With the above bundles started the Subsystem Service is registered and ready to deploy subsystems:
osgi> services (objectClass=*Subsystem)
  {, subsystem.state=ACTIVE, subsystem.version=1.0.0,
   subsystem.symbolicName=org.osgi.service.subsystem.root, ...}
  "Registered by bundle:" org.apache.aries.subsystem.core_1.0.0 [6]

There is one issue though - we have no tool yet that utilizes the subsystem service so we can interact with it. It would be really nice if we could add a command to the OSGi console to do this. Using the extensible Gogo command shell this is childs play. So let's add a few subsystem commands.

Add some Subsystem commands to Gogo
Gogo is becoming the de-facto standard for shell commands in an OSGi framework. It's used by Equinox, Felix, Karaf and other OSGi distributions these days. Gogo is extensible and adding a few new commands to it is as simple as registering an OSGi service.

I created a bundle with only a single class, the activator which provides the following commands:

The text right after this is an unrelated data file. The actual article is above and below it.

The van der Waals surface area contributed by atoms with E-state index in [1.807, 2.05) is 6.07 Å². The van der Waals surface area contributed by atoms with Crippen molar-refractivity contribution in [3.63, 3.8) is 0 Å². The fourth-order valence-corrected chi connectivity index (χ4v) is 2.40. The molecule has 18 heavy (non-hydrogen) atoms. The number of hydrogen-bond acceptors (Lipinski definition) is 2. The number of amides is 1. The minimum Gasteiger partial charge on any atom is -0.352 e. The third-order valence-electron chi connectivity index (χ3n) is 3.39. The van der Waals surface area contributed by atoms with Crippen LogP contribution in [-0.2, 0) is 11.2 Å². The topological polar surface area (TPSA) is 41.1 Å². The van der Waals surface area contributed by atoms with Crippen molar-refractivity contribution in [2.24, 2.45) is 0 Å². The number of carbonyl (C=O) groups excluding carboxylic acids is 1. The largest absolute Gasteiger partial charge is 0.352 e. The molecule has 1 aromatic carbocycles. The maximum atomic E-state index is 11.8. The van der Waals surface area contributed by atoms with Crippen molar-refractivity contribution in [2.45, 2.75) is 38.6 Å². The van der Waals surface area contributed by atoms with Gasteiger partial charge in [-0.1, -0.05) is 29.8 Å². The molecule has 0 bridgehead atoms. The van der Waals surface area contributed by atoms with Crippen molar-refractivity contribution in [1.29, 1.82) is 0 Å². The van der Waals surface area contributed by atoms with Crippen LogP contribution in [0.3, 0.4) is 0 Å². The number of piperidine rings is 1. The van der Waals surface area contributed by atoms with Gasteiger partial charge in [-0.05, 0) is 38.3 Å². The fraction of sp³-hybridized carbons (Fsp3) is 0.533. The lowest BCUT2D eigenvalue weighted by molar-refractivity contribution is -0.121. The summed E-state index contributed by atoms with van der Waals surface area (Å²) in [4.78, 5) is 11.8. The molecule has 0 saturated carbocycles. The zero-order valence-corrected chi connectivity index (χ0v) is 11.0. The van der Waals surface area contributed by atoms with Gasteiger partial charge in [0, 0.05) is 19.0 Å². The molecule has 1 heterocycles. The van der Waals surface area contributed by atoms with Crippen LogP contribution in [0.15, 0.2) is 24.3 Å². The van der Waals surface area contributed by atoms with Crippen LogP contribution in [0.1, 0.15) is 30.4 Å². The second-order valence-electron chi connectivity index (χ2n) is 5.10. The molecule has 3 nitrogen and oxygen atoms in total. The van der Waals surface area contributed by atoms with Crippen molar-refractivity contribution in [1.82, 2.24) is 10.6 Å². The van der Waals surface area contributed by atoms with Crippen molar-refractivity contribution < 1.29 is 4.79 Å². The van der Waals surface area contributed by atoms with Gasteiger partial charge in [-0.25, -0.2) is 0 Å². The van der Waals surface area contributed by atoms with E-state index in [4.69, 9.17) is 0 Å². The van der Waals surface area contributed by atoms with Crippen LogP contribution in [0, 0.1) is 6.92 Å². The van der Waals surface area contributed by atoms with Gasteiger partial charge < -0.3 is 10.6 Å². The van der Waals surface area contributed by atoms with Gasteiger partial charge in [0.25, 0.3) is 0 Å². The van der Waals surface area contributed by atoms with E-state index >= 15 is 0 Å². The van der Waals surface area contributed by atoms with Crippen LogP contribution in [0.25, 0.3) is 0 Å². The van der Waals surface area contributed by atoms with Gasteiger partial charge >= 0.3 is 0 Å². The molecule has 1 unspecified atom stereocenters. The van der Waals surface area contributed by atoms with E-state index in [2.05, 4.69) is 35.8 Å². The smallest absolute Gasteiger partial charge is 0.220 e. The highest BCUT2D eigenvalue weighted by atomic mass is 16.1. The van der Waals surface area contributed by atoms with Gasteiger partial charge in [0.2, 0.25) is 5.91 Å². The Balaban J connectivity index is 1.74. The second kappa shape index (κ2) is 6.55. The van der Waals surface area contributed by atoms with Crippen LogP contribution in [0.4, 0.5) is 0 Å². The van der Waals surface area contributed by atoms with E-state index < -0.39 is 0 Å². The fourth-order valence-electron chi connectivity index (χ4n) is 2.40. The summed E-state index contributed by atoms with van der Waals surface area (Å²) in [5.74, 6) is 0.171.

subsystem:install <url>
  subsystem:uninstall <id>
  subsystem:start <id>
  subsystem:stop <id>

import java.util.*;
import org.osgi.framework.*;
import org.osgi.service.subsystem.Subsystem;

public class Activator implements BundleActivator {
  private BundleContext bundleContext;

  public void start(BundleContext context) throws Exception {
    bundleContext = context;
    Dictionary<String, Object> props = new Hashtable<String, Object>();
      new String [] {"install", "uninstall", "start", "stop", "list"});
    props.put("osgi.command.scope", "subsystem");